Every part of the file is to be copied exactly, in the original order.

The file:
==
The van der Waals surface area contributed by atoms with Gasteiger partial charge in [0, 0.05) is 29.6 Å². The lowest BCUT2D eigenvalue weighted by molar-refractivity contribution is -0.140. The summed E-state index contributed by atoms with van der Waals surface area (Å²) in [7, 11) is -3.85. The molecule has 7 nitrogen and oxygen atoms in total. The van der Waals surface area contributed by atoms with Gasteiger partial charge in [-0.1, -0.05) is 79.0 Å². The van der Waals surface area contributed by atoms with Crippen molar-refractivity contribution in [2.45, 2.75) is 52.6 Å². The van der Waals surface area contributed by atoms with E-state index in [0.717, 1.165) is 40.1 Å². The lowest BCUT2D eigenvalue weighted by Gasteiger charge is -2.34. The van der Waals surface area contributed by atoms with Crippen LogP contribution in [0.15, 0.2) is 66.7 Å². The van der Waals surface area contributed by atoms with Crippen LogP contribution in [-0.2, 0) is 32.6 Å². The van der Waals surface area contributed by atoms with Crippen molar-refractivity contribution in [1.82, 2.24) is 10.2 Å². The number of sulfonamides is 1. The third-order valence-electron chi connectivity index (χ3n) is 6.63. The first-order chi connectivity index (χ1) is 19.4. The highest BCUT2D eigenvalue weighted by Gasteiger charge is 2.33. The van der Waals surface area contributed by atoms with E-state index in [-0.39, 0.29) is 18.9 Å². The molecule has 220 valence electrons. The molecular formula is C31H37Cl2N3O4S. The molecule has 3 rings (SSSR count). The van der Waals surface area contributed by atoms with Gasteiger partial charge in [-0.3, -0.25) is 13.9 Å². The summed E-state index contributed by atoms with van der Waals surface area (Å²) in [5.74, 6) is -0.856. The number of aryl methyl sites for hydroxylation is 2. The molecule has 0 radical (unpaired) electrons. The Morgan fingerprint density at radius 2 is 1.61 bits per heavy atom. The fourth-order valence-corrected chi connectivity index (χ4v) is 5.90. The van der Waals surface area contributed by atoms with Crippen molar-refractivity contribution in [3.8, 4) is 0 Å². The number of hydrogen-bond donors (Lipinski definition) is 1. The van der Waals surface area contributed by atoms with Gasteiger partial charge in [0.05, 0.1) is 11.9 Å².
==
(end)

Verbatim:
The van der Waals surface area contributed by atoms with Gasteiger partial charge in [0, 0.05) is 29.6 Å². The lowest BCUT2D eigenvalue weighted by molar-refractivity contribution is -0.140. The summed E-state index contributed by atoms with van der Waals surface area (Å²) in [7, 11) is -3.85. The molecule has 7 nitrogen and oxygen atoms in total. The van der Waals surface area contributed by atoms with Gasteiger partial charge in [-0.1, -0.05) is 79.0 Å². The van der Waals surface area contributed by atoms with Crippen molar-refractivity contribution in [2.45, 2.75) is 52.6 Å². The van der Waals surface area contributed by atoms with E-state index in [0.717, 1.165) is 40.1 Å². The lowest BCUT2D eigenvalue weighted by Gasteiger charge is -2.34. The van der Waals surface area contributed by atoms with Crippen LogP contribution in [0.15, 0.2) is 66.7 Å². The van der Waals surface area contributed by atoms with Crippen LogP contribution in [-0.2, 0) is 32.6 Å². The van der Waals surface area contributed by atoms with Crippen molar-refractivity contribution in [1.82, 2.24) is 10.2 Å². The number of sulfonamides is 1. The third-order valence-electron chi connectivity index (χ3n) is 6.63. The first-order chi connectivity index (χ1) is 19.4. The highest BCUT2D eigenvalue weighted by Gasteiger charge is 2.33. The van der Waals surface area contributed by atoms with E-state index in [-0.39, 0.29) is 18.9 Å². The molecule has 220 valence electrons. The molecular formula is C31H37Cl2N3O4S. The molecule has 3 rings (SSSR count). The van der Waals surface area contributed by atoms with Gasteiger partial charge in [-0.3, -0.25) is 13.9 Å². The summed E-state index contributed by atoms with van der Waals surface area (Å²) in [5.74, 6) is -0.856. The number of aryl methyl sites for hydroxylation is 2. The molecule has 0 radical (unpaired) electrons. The Morgan fingerprint density at radius 2 is 1.61 bits per heavy atom. The fourth-order valence-corrected chi connectivity index (χ4v) is 5.90. The van der Waals surface area contributed by atoms with Crippen molar-refractivity contribution in [3.8, 4) is 0 Å². The number of hydrogen-bond donors (Lipinski definition) is 1. The van der Waals surface area contributed by atoms with Gasteiger partial charge in [0.05, 0.1) is 11.9 Å².